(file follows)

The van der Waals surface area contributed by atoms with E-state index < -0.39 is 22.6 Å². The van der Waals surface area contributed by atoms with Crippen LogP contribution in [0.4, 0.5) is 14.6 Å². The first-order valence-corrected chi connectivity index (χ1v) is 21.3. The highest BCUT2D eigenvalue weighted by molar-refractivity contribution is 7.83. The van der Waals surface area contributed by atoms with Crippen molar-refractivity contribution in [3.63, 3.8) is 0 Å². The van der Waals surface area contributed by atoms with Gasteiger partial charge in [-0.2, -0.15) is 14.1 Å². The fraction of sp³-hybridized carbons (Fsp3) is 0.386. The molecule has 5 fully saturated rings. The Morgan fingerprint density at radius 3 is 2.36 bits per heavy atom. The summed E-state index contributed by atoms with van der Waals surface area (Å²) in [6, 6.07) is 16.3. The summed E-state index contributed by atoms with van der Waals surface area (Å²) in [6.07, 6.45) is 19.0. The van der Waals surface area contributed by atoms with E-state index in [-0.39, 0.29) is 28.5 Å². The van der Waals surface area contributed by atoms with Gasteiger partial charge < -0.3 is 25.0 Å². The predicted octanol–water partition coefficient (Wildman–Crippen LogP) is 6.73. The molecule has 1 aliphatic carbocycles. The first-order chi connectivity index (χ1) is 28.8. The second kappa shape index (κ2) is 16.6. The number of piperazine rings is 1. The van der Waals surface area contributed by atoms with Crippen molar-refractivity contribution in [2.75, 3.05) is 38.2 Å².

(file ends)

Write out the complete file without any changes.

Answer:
The van der Waals surface area contributed by atoms with E-state index < -0.39 is 22.6 Å². The van der Waals surface area contributed by atoms with Crippen LogP contribution in [0.4, 0.5) is 14.6 Å². The first-order valence-corrected chi connectivity index (χ1v) is 21.3. The highest BCUT2D eigenvalue weighted by molar-refractivity contribution is 7.83. The van der Waals surface area contributed by atoms with Crippen molar-refractivity contribution in [3.63, 3.8) is 0 Å². The van der Waals surface area contributed by atoms with Gasteiger partial charge in [-0.2, -0.15) is 14.1 Å². The fraction of sp³-hybridized carbons (Fsp3) is 0.386. The molecule has 5 fully saturated rings. The Morgan fingerprint density at radius 3 is 2.36 bits per heavy atom. The summed E-state index contributed by atoms with van der Waals surface area (Å²) in [6, 6.07) is 16.3. The summed E-state index contributed by atoms with van der Waals surface area (Å²) in [6.07, 6.45) is 19.0. The van der Waals surface area contributed by atoms with E-state index in [-0.39, 0.29) is 28.5 Å². The van der Waals surface area contributed by atoms with Gasteiger partial charge < -0.3 is 25.0 Å². The predicted octanol–water partition coefficient (Wildman–Crippen LogP) is 6.73. The molecule has 1 aliphatic carbocycles. The first-order chi connectivity index (χ1) is 28.8. The second kappa shape index (κ2) is 16.6. The number of piperazine rings is 1. The van der Waals surface area contributed by atoms with Crippen molar-refractivity contribution in [2.75, 3.05) is 38.2 Å².